I honestly hope you had something better to do than follow the Cliff Lee saga today. Because unless you favor the theater of the absurd, you likely got nowhere but frustrated. Here’s what happened, in essence.
- The Nats are “very much” in on Cliff Lee, to the point that they’d offer seven years.
- Two hours later: oops, the Nats aren’t in on Lee.
- A team not named the Nats has offered Lee seven years.
- Wait, now there are two teams who have offered seven years. It’s a double mystery!
- Right on cue, the Angels are mentioned as suitors. Not only that, they could trade a pitcher to make room for him.
- Of course, amid all of these rumors, we hear that the two presumed suitors, the Yankees and the Rangers, not only won’t go to seven years, but also haven’t been allowed to make an offer. So random mystery teams can offer seven years when seven years is insane, but the Yankees can’t make their own offer.
It adds up to nothing but a mockery. Given the way this week has unfolded, there’s absolutely no reason to pay attention to anything said about Lee until he’s on the verge of signing a deal. It’s pretty clear that Lee’s agent, Darek Braunecker, is trying to play everyone. I don’t blame him. But he can’t blame me for tuning out.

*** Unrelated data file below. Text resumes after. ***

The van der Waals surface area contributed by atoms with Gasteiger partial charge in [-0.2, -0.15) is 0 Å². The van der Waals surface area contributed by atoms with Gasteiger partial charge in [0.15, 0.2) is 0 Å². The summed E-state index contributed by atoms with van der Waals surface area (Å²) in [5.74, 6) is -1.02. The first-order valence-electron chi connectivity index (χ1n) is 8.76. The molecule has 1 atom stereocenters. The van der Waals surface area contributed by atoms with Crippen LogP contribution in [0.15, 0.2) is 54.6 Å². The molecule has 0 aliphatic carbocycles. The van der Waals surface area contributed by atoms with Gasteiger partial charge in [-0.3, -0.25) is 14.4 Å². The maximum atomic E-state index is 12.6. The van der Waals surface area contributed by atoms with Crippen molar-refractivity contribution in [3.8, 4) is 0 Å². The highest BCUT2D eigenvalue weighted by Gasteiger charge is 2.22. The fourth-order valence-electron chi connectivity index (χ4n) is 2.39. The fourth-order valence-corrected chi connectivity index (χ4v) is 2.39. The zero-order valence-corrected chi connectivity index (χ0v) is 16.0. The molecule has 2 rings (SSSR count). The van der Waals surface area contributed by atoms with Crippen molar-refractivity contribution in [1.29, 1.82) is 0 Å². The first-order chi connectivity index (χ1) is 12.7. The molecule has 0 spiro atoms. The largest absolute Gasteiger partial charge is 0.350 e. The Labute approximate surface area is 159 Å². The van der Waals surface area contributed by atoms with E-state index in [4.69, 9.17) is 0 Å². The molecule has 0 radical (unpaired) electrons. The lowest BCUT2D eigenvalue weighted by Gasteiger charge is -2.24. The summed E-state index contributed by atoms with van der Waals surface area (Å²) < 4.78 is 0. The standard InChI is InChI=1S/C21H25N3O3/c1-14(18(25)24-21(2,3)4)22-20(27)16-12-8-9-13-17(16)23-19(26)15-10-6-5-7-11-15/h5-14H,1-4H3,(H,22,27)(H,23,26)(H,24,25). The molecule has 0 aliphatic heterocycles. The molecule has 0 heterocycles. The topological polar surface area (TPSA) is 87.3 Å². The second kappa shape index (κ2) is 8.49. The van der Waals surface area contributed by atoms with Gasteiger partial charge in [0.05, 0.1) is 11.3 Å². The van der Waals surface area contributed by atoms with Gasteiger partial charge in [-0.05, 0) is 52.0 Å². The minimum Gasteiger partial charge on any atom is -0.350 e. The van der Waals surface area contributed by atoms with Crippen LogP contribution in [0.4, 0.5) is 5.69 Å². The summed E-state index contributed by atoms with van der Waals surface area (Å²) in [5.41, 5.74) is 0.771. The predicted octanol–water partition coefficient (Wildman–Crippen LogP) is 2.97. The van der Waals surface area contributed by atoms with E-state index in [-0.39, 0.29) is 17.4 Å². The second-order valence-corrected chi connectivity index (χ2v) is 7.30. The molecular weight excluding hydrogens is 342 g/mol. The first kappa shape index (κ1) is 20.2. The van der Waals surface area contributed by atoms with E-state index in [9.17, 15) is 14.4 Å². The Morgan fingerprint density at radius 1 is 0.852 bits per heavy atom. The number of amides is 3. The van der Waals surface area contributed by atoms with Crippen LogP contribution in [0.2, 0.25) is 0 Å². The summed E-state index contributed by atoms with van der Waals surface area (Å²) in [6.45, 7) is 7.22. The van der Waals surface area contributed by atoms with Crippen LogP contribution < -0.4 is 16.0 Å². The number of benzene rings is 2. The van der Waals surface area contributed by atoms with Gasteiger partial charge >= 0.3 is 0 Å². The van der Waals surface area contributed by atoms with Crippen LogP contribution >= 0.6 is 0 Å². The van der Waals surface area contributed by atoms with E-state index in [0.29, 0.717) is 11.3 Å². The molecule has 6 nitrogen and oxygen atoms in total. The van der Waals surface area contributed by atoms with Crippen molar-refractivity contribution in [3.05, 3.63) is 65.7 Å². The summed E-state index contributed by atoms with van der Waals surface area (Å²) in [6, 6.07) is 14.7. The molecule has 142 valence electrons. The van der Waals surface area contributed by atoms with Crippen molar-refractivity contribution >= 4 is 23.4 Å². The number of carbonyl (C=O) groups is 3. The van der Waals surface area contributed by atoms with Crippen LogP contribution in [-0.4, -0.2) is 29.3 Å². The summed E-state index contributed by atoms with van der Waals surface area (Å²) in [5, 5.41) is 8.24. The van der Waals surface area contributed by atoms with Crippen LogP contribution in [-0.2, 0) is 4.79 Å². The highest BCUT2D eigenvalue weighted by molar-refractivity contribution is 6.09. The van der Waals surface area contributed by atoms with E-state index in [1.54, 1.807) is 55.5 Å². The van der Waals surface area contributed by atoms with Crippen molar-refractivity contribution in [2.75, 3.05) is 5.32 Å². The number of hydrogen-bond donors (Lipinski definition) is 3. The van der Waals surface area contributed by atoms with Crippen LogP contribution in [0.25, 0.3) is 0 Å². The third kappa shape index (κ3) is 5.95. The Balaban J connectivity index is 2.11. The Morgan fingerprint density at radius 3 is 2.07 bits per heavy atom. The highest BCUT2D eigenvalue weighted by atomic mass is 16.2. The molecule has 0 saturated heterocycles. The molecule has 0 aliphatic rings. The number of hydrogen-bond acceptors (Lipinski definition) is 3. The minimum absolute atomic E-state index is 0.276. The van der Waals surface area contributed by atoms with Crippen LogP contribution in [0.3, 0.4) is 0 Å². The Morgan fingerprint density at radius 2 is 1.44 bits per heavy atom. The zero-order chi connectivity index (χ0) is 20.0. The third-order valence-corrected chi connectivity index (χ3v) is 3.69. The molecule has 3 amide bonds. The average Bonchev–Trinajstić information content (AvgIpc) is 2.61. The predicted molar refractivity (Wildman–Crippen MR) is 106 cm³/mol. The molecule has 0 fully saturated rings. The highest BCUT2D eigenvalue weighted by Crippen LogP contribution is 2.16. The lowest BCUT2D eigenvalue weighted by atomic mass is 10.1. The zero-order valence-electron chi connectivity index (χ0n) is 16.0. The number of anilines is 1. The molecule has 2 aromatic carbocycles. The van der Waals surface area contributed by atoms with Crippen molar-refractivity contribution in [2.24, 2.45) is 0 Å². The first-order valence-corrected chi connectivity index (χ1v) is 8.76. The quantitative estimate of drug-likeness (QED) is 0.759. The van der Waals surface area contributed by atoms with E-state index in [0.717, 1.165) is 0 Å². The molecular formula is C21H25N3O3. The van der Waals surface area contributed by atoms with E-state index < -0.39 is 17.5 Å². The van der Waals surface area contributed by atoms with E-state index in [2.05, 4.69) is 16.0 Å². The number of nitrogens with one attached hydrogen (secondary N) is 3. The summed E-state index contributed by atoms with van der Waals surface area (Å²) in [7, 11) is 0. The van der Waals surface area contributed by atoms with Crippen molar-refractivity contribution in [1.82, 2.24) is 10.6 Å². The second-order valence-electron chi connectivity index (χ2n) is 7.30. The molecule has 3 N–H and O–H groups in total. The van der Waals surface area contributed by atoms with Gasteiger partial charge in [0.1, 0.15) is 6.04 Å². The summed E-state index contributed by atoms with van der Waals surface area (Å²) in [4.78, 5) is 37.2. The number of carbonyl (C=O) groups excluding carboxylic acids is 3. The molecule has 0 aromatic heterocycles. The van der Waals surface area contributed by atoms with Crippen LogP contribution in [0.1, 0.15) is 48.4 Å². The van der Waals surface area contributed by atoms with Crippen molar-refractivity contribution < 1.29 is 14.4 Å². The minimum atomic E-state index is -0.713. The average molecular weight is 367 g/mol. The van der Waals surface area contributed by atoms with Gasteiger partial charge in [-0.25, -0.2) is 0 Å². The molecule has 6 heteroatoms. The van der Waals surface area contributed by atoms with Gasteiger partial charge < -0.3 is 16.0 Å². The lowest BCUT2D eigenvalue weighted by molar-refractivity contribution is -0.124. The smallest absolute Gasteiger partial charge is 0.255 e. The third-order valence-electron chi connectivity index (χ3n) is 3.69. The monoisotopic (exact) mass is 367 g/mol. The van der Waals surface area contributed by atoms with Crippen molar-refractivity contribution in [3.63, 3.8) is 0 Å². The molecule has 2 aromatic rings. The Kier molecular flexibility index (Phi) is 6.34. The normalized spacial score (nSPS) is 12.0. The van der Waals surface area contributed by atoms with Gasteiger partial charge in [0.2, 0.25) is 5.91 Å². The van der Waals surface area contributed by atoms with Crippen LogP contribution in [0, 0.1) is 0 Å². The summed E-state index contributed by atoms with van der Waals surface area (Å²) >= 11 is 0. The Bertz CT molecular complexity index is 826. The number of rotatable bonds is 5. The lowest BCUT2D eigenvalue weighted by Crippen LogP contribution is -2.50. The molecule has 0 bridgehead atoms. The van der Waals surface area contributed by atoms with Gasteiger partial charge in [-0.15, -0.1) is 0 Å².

The last two days have featured plenty of talk but basically no action on the Cliff Lee front, but Brian Cashman told reporters today that he’s ready to make the free agent lefty an offer. “If they’re willing to take [an offer] and they’re ready to close something out, I’m willing to get serious,” said Cash. “We’re just waiting for them to get to that position.” Apparently Darek Braunecker isn’t ready to take offers just yet, though he reportedly has two seven-year offers in hand. That sounds like nothing more than agent speak to me.
If a Cliff Lee deal is going to get done this week, they’ll have to get things moving pretty quickly. We heard last week that his agent, Darek Braunecker, wasn’t going to take any offers until the Winter Meetings commenced. “He wants to be the ringmaster at the winter meetings,” said a source of ESPN New York’s Wallace Matthews. Yet here we are, almost done with Day 2 of the Winter Meetings, and Braunecker still hasn’t started fielding offers, according to Ken Rosenthal.